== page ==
Trump had backed off from that threat earlier in the week after lawmakers from both parties threw cold water on the idea.

“Closing down the border would have potentially catastrophic economic impact on our country, and I would hope we would not be doing that,” Senate Majority Leader Mitch McConnell warned.

As for the country being “full,” the United States, with a population density of 35 people per square kilometer, ranks 175th of 240 countries, between Venezuela and Kyrgyzstan.

Trump’s rolling up the welcome mat for immigrants stands in opposition to the long-standing American tradition of welcoming immigrants summed up by the lines in Emma Lazarus’s poem “The New Colossus,” inscribed at the base of the Statue of Liberty. “Give me your tired, your poor, your huddled masses yearning to breathe free…”

In February, Trump painted a very different picture regarding the country’s need for new immigrants.

“I need people coming in because we need people to run the factories and plants and companies that are moving back in,” Trump told reporters in February. “We need people.”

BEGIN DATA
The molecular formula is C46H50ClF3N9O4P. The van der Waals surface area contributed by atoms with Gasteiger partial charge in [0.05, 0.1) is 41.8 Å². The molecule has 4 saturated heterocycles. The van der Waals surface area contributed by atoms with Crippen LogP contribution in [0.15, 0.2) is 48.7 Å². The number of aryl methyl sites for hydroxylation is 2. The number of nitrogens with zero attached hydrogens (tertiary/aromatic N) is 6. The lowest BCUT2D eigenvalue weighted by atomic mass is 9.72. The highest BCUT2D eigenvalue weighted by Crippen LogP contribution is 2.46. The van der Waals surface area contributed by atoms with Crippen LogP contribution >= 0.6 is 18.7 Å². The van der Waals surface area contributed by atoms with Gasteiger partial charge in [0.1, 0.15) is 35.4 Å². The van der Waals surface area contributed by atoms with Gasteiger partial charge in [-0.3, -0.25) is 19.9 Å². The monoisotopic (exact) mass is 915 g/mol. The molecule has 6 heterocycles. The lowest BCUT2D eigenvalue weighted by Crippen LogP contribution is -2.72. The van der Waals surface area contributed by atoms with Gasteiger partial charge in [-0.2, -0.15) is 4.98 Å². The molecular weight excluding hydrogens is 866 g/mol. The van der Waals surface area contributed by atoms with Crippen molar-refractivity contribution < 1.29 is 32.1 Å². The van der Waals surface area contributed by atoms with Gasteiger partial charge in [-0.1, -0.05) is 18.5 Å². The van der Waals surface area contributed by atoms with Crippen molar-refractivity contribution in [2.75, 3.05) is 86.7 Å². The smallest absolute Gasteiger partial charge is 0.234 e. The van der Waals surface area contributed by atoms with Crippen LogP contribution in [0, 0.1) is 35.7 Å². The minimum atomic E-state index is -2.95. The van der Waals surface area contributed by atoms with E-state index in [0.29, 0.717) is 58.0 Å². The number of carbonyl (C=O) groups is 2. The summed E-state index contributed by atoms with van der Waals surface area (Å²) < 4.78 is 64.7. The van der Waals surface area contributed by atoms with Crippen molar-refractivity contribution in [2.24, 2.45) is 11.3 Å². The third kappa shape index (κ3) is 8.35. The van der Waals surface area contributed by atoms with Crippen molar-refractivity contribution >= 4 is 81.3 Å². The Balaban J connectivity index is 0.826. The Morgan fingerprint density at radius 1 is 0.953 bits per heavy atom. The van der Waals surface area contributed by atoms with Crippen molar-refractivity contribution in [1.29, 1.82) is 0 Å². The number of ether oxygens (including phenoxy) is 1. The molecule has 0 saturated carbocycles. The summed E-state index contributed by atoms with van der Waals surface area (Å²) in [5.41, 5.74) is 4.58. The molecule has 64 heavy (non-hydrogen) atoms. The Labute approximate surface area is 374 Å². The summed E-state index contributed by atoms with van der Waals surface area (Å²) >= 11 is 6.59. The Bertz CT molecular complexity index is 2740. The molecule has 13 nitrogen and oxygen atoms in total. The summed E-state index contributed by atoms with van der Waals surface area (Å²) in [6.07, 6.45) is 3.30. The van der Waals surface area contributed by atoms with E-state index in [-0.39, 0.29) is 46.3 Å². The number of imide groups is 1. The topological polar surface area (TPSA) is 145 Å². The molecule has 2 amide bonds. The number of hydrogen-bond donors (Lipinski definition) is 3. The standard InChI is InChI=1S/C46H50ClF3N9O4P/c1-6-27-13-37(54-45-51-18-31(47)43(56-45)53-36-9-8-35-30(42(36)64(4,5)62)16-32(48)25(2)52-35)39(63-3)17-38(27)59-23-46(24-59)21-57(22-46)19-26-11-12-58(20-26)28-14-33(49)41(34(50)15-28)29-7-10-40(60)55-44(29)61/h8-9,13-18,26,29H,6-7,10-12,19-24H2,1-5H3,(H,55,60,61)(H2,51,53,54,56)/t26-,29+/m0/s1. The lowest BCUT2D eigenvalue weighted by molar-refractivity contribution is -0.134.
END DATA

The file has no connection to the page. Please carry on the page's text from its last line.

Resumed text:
[AOL]

President Trump Ranted About ‘Getting Rid of Judges’

Apparently, we had something of an “episode” in the Oval Office Tuesday afternoon.

“Sure, it’s going to have a negative impact on the economy,” the president jovially admitted of his proposed shutdown. “It is one of the biggest trade deals in the world that we’ve just done with the USMCA. It is a very big trading partner. Trading is very important, the borders are very important, but security is what most important. I have to have security. And we’re going to have security in this country. That is more important than trade. Let me just give you a little secret, security is more important to me than trade, so we’re going to have a strong border, or we’re going to have a closed border. I’m totally prepared to do it.”

“Well I haven’t made that intention known and I’m ready to close it if I have to close it. Mexico has the strongest immigration laws in the world. Nobody has stronger. I guess some have the same but you can’t get any stronger than what Mexico has and we don’t want people coming up on this dangerous journey and coming in. And what we have to do is Congress has to meet quickly and make a deal. I could do it in 45 minutes. We need to get rid of chain migration, we need to get rid of catch and release and visa lottery and we have to do something about asylum and to be honest with you, I have to get rid of judges.”

Oh. And there were some pronunciation issues.

Meanwhile, those “rural voters” who, evidently, are the only voters that truly matter, are getting hammered all over the midwest. From NBC News: